As the mayor mounted the platform, you heard everything from a bravo to a Bronx cheer. He tried to speak, but the teardrop wrapped in tweed started to chant, “Stop the Civilian Review Board.” A guy wearing work clothes and sporting a beard turned to him and told him to shut up and give the mayor a chance to speak. The guy in tweeds muttered something, and the beard told him that there should be an ethical review board to examine his lack of manners. The tweed eyed the size of the guy and decided to shut up. Right away you knew this was one Hibernian who wouldn’t have gone one round in the Garden. Lindsay looked gratefully at his ally and began to speak again. He explained how the Review Board has been in effect since July and that New York City had peacefully passed through a summer that had plagued other cities throughout the nation. He spoke about how traditionally in a democratic system we have always reviewed the conduct of our various agencies. A woman in the rear of the crowd contorted her face into an anguished prune and began to recite a litany of hate at the mayor. “You are for niggers, taxes, and filth, and you are through in this city.”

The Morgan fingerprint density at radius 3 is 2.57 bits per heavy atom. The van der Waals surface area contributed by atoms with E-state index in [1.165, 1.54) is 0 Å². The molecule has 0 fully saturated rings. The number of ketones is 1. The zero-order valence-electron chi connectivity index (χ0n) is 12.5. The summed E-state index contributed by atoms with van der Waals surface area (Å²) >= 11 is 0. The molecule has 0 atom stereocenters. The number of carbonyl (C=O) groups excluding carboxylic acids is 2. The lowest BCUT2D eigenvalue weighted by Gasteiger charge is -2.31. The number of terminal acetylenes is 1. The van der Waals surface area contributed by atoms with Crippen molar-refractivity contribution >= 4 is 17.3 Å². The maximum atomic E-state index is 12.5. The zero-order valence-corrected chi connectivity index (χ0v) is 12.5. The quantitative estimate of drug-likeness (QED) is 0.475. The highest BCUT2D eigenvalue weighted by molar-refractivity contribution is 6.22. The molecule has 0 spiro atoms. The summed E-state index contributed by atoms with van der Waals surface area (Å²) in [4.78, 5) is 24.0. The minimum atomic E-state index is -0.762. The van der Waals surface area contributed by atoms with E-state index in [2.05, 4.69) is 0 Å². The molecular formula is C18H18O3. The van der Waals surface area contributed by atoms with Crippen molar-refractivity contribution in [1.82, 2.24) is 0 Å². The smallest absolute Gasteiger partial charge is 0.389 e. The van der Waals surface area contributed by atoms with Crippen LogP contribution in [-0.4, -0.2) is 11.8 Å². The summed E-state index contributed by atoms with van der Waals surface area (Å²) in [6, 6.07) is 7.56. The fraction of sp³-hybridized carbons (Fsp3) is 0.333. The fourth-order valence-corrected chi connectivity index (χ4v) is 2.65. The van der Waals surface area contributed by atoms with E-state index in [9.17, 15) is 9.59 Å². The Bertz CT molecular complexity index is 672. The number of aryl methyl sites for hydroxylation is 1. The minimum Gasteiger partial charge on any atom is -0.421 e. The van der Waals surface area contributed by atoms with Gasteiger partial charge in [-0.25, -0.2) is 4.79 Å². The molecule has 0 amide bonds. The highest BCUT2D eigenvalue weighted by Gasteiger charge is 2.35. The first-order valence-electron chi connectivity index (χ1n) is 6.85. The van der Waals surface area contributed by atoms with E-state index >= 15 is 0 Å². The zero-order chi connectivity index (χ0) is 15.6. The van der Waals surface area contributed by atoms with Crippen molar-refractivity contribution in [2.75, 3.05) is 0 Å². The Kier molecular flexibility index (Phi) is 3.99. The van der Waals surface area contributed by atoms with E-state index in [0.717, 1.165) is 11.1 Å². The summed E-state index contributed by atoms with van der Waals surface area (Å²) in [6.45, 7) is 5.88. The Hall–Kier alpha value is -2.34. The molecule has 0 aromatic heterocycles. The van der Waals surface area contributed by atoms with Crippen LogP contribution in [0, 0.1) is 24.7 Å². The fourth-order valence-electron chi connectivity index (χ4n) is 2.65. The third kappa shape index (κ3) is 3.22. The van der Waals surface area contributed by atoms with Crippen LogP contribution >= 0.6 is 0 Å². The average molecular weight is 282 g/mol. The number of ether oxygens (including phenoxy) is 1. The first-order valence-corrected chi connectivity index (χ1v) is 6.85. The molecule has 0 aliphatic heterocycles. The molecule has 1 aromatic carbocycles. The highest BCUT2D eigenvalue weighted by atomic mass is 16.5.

Lindsay stared unseeing above her head and continued speaking. He explained that the majority of the complaints received by the board came from whites, and that 85 percent of all complaints were dismissed as frivolous. A slight woman in her fifties held a “Stop the Review Board” sign; she constantly kept her head down so that she wouldn’t have to look at the mayor. Not once during his entire speech did she raise her head to look at him. In memory, only Bela Lugosi showed that kind of dedication in his aversion to crucifixes.